More than 100 people came out Tuesday night to tell the Orleans Parish School Board whether two organizations should convert the city’s last five traditional schools to charters.
ExCEED Network Schools Charter Management Organization wants to take over the district’s three traditional elementary schools: Benjamin Franklin Mathematics and Science School, Mary McLeod Bethune Elementary School of Literature, and Technology and Mahalia Jackson Elementary School.
It also wants to take over Eleanor McMain Secondary School and McDonogh 35 Senior High School. InspireNOLA, a three-school charter network, has been approved to “replicate” its A-rated high school at one of those sites.
Tuesday, InspireNOLA won the support of McMain’s alumni group; several alumni spoke in favor of its application.
ExCEED CEO Nicolette London said the experience of the five principals, who would remain at their schools, shows they will succeed. London oversaw those schools for the Orleans Parish School Board until last month, when she resigned to take the charter post.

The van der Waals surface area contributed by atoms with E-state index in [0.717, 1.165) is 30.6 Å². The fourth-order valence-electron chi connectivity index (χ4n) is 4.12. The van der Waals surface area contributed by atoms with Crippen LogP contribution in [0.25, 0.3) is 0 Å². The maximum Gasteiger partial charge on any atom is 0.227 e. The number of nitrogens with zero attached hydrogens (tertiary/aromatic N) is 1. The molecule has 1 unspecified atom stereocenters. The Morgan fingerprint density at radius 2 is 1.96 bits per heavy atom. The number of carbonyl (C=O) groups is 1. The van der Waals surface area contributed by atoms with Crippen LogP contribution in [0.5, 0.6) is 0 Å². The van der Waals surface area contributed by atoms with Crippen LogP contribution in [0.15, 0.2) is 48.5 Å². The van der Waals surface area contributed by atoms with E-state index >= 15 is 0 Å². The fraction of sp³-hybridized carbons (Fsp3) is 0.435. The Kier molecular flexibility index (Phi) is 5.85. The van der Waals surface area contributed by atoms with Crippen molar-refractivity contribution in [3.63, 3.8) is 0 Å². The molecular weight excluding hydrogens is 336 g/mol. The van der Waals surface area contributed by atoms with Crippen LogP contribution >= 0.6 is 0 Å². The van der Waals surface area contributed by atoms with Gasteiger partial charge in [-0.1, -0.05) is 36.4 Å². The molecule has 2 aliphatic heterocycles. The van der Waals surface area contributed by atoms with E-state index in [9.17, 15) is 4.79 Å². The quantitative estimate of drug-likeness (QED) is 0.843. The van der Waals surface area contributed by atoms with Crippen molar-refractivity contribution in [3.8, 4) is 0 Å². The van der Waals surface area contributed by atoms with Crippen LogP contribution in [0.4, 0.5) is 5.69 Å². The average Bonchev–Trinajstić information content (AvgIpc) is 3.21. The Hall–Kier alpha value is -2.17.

An independent evaluation, however, recommends the school board deny ExCEED’s application.
Two Ben Franklin staffers spoke Tuesday night in support of ExCEED.
“I am standing to represent hundreds of parents of [Ben Franklin Elementary] to say we are standing behind our leader, Ms. Charlotte Matthew and the ExCEED Network,” said Jacqueline Mayfield, acting president of the parent-teacher organization and an employee of the school.
Another Franklin teacher spoke against the charter application.
“If schools continue to be treated like corporations, special education and experienced teachers are going to look like a problematic item in the budget,” Mia Rotondo said. “Public school is not a profitable business model. It is a public good.”
Several speakers spoke generally against chartering the city’s last five traditional schools. Charters are publicly funded but privately run.
Local pastor Brenda Square encouraged the board to slow down the progression to a city made up entirely of charter schools. New Orleans would be the first city in the U.S. without any traditional schools run by its elected school board.
“I’m very concerned about the urgency of moving these historic outstanding institutions into charter management organizations,” she said.
Superintendent Henderson Lewis Jr. could decide to charter all, none or some of the schools. He will make his recommendation April 18.